Scientists make inroads into sustainable refrigeration

Thursday, 11 April, 2024

Scientists make inroads into sustainable refrigeration

Researchers from Xi’an Jiaotong University in China have made significant inroads into sustainable refrigeration.

Their work involved fine-tuning the compression-absorption cascade refrigeration cycle (CACRC) — a system that combines vapour-compression refrigeration (VCR) with an absorption refrigeration cycle (ARC).

CACRC presents a promising answer to the pressing energy demands and environmental concerns associated with traditional cooling methods. While VCR is known for its superior performance and ability to achieve low temperatures at a high energy cost, ARC, in contrast, operates with minimal electricity, utilising waste heat. The harmonious combination of these two systems has generated keen interest in CACRC, particularly its potential utility in critical areas such as food preservation and district cooling.

Image caption: Schematic diagram of the CACRC system. Image credit: Yuhan Du, et al, published under CC BY-NC-ND.

Exploring a dual-section mechanism that combined vapour-compression with absorption refrigeration technologies, the research team conducted a thorough analysis of 16 distinct refrigerants in the vapour compression section, paired with H2O-LiBr in the absorption section.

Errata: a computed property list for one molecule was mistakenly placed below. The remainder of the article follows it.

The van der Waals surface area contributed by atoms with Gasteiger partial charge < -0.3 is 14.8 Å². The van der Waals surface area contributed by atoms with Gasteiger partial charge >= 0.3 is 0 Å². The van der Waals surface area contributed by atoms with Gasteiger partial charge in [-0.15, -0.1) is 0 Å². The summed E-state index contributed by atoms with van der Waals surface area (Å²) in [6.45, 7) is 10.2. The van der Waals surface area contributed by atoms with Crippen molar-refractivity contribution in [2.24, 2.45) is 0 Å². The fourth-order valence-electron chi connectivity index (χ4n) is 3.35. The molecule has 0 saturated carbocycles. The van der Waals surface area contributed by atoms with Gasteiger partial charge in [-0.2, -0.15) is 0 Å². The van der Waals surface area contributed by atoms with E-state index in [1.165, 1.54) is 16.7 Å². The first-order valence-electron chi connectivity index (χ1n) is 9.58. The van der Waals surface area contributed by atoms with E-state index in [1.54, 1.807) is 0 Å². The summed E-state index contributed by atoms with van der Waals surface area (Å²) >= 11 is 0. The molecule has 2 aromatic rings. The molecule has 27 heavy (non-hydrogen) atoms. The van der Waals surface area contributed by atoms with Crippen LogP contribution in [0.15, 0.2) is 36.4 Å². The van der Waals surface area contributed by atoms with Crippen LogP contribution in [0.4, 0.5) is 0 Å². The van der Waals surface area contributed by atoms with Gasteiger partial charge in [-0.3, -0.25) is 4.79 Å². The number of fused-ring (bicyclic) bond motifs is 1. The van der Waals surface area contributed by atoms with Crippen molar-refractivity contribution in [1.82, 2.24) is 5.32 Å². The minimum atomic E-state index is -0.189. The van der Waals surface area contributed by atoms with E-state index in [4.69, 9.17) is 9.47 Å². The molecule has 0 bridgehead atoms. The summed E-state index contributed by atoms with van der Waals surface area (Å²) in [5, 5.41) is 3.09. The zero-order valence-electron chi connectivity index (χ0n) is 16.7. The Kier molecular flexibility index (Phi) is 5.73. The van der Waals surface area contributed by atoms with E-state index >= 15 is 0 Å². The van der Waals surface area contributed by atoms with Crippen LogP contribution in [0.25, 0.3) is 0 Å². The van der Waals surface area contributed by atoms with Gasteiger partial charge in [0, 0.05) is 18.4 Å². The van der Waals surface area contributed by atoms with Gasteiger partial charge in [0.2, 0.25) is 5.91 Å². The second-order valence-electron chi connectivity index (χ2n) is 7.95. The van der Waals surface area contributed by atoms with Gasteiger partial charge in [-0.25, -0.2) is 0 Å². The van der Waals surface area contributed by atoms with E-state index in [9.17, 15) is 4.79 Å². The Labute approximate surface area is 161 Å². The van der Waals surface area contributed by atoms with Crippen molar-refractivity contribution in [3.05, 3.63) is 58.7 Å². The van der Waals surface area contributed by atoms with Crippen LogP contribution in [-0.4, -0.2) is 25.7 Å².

Their meticulous examination aimed to identify the most efficient and eco-friendly combinations, revealing the RE170/H2O-LiBr pair as the standout performer. This pair demonstrated the highest coefficient of performance and energy efficiency among all candidates. The team further investigated the system’s dynamics, including the impacts of generator and evaporator temperatures, cascade temperature differences and the effectiveness of the solution heat exchanger.

“This breakthrough not only marks a significant step towards more sustainable refrigeration practices but also reflects our dedication to pioneering solutions that can revolutionise industries and contribute to the preservation of our planet’s resources,” said Xiaopo Wang, the study’s lead author.

The study was published in Energy Storage and Saving in February 2024.

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